Back in the day, those who watched real estate and technology
closely talked about little else. Especially during the post dot-com,
pre-Web 2.0 interregnum. "TMS" platforms were seen as drivers of the
paperless transaction, a vision the industry had been chasing for
years. The products promised efficiencies, security, and a more
satisfying customer experience.
These were the Trulias and Zillows of their time.
They were subject to debate, fiercely competitive, and placed on a
Now? Transaction Management Systems are the microwave ovens of
online real estate: Still useful for some, but often timeworn and vaguely
These products rarely surface in conversation, online or off. The
last numbers I saw indicated that only about 10% of practitioners use
them. They have yet to find a place in the world of real estate 2.0.
Part of the problem may lie with the short attention spans of people
like me. But it’s also a marketing problem. For some of these products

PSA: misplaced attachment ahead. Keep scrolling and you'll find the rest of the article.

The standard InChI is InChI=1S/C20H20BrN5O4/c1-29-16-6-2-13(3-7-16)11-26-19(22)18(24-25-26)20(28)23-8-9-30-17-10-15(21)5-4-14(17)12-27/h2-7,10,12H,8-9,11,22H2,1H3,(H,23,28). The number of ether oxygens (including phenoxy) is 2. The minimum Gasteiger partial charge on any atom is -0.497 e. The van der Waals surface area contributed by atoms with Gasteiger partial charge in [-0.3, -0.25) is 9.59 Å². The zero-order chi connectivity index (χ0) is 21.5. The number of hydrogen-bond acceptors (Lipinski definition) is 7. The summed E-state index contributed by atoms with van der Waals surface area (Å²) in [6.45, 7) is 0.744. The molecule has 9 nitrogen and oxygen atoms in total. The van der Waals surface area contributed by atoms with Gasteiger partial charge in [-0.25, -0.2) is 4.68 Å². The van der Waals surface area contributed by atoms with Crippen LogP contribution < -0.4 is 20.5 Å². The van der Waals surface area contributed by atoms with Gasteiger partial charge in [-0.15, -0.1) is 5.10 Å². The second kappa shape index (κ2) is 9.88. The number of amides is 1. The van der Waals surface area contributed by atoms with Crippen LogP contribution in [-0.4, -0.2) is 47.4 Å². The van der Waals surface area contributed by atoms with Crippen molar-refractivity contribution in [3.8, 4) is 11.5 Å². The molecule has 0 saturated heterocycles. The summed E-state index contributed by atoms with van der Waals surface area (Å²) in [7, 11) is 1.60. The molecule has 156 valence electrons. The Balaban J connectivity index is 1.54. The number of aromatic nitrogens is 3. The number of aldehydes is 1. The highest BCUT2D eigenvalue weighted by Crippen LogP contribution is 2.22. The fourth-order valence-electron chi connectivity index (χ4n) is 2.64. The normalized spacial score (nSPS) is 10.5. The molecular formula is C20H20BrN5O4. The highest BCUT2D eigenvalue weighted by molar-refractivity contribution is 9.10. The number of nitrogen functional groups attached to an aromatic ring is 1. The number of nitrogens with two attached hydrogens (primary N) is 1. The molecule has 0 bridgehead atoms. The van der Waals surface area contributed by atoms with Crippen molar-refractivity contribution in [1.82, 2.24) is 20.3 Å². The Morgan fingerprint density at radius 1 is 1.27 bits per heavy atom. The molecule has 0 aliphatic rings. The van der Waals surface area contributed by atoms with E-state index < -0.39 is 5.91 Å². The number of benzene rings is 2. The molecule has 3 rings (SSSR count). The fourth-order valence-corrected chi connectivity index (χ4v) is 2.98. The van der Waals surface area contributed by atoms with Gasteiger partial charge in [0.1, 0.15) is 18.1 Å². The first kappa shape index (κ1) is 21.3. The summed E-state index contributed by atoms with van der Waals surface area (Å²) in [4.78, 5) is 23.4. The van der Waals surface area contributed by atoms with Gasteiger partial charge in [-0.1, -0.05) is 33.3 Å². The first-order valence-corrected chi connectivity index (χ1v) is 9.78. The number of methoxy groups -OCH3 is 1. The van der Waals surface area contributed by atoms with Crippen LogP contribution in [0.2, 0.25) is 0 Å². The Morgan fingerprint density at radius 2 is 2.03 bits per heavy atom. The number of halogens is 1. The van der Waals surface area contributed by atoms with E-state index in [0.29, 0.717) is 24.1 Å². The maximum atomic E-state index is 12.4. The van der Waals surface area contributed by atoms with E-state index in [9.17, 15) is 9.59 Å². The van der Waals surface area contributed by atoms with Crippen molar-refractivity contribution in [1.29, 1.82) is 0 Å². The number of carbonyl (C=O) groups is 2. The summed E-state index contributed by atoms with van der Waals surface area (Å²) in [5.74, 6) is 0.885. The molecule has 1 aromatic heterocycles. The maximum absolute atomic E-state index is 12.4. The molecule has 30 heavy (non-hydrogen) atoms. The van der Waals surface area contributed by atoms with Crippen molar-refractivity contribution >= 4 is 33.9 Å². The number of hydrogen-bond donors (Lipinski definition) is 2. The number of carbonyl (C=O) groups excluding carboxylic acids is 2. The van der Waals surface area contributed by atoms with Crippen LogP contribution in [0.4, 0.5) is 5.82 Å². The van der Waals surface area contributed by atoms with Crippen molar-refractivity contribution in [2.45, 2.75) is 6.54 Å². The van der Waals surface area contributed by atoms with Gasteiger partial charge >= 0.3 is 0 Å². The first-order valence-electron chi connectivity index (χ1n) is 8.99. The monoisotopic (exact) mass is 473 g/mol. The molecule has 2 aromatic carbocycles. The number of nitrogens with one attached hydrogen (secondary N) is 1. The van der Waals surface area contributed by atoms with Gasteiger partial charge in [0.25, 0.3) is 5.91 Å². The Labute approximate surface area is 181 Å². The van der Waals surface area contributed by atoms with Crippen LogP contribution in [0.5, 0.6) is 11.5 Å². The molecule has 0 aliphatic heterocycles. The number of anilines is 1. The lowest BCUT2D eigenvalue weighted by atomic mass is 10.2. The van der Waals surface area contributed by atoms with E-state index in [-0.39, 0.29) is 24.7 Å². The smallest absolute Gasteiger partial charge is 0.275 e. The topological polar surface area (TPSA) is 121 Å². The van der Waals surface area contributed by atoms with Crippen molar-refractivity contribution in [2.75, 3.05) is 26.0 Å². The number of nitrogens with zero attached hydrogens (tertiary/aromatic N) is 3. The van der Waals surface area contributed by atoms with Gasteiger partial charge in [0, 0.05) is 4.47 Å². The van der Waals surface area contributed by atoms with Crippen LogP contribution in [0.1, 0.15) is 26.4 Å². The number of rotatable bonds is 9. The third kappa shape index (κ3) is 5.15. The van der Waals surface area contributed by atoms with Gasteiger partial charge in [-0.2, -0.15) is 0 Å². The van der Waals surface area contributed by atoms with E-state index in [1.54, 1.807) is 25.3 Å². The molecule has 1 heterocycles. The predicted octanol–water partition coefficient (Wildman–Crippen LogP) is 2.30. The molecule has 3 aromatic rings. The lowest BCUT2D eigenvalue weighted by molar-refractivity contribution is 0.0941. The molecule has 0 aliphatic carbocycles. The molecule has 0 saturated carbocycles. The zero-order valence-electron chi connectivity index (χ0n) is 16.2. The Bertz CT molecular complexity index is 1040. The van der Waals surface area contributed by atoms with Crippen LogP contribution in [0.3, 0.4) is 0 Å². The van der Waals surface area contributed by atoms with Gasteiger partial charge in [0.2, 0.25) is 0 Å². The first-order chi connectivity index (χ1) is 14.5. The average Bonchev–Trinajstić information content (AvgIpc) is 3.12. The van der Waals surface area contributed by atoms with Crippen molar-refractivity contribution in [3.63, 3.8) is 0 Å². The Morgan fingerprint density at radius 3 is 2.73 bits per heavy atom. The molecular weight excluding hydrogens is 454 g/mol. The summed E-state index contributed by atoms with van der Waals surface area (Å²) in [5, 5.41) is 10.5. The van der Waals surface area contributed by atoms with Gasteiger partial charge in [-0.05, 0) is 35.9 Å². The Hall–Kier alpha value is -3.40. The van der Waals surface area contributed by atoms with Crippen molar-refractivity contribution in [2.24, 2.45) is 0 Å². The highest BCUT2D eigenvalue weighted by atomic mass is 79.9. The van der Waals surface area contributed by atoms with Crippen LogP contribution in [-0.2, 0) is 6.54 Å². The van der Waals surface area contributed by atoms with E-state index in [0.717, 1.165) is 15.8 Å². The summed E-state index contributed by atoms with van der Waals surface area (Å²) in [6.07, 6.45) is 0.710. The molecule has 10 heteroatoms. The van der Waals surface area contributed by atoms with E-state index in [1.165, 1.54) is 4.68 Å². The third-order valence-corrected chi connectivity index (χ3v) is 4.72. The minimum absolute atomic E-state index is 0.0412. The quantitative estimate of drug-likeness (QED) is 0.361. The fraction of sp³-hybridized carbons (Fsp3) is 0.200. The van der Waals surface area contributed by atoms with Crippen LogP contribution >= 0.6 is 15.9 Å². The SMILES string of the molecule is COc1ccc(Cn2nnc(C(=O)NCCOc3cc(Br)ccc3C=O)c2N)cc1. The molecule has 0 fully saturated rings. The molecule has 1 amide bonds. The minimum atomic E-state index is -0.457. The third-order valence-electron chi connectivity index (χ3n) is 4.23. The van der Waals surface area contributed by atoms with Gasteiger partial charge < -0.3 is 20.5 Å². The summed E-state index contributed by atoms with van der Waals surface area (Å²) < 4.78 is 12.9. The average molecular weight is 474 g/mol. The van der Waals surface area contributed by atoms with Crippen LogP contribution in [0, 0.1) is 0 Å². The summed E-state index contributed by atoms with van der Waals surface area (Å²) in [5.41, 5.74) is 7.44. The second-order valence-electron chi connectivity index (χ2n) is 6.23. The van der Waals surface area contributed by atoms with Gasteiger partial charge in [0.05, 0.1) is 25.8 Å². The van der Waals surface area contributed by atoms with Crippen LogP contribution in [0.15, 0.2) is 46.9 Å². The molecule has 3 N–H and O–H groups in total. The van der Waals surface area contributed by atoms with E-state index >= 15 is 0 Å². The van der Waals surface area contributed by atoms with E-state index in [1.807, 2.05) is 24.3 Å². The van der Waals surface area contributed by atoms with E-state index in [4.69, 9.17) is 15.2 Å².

But I think there’s a more important lesson to be learned here for
vendors and practitioners alike. Big proprietary systems are out;
nimble, flexible apps are in.
If you’re a small broker, why invest in a TMS when you can:
- Collaborate on deals using a wiki platform like wetpaint or pbwiki?
- Use lean, mean and dirt cheap project management platforms like Basecamp and actionthis?
- Leverage online office suites like Google Apps and Zoho?
- Back up docs using storage services like Box.net, DocumenTree and Carbonite?
If you’re a big broker, why spend a million dollars building your own platform when you can hitch a
ride on the one Salesforce.com recently released?
If you’re an agent, the number of free tools available to you is breathtaking.
Things are moving too quickly for massive code bases and long-term
contracts. The industry is too complex for rigid, overbuilt feature
sets. To the extent that there is a place for a category called
"Transaction Management" in the future, it will be owned by those who
embrace the mindset of the Taurine-fueled facebook app developer, not the
blue-blazered product VP.
Am I overstating the issue? Let me know. Maybe I’m too close to it. And I do often wear a blue
— Brian Boero